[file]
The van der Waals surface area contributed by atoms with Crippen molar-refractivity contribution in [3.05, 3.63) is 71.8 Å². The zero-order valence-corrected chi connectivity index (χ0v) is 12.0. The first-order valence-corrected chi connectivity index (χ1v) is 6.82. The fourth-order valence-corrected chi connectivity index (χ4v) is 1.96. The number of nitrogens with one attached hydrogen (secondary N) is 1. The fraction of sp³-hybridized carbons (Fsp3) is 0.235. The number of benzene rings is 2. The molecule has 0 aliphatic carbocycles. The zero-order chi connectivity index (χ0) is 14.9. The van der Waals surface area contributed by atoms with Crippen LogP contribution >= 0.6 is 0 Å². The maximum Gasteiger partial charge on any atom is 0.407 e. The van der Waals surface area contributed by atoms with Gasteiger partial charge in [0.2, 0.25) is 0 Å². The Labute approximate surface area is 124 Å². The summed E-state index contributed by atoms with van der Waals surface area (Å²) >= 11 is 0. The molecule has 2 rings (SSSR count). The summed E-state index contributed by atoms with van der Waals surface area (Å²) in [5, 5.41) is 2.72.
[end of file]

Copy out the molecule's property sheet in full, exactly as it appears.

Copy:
The van der Waals surface area contributed by atoms with Crippen molar-refractivity contribution in [3.05, 3.63) is 71.8 Å². The zero-order valence-corrected chi connectivity index (χ0v) is 12.0. The first-order valence-corrected chi connectivity index (χ1v) is 6.82. The fourth-order valence-corrected chi connectivity index (χ4v) is 1.96. The number of nitrogens with one attached hydrogen (secondary N) is 1. The fraction of sp³-hybridized carbons (Fsp3) is 0.235. The number of benzene rings is 2. The molecule has 0 aliphatic carbocycles. The zero-order chi connectivity index (χ0) is 14.9. The van der Waals surface area contributed by atoms with Crippen LogP contribution >= 0.6 is 0 Å². The maximum Gasteiger partial charge on any atom is 0.407 e. The van der Waals surface area contributed by atoms with Gasteiger partial charge in [0.2, 0.25) is 0 Å². The Labute approximate surface area is 124 Å². The summed E-state index contributed by atoms with van der Waals surface area (Å²) >= 11 is 0. The molecule has 2 rings (SSSR count). The summed E-state index contributed by atoms with van der Waals surface area (Å²) in [5, 5.41) is 2.72.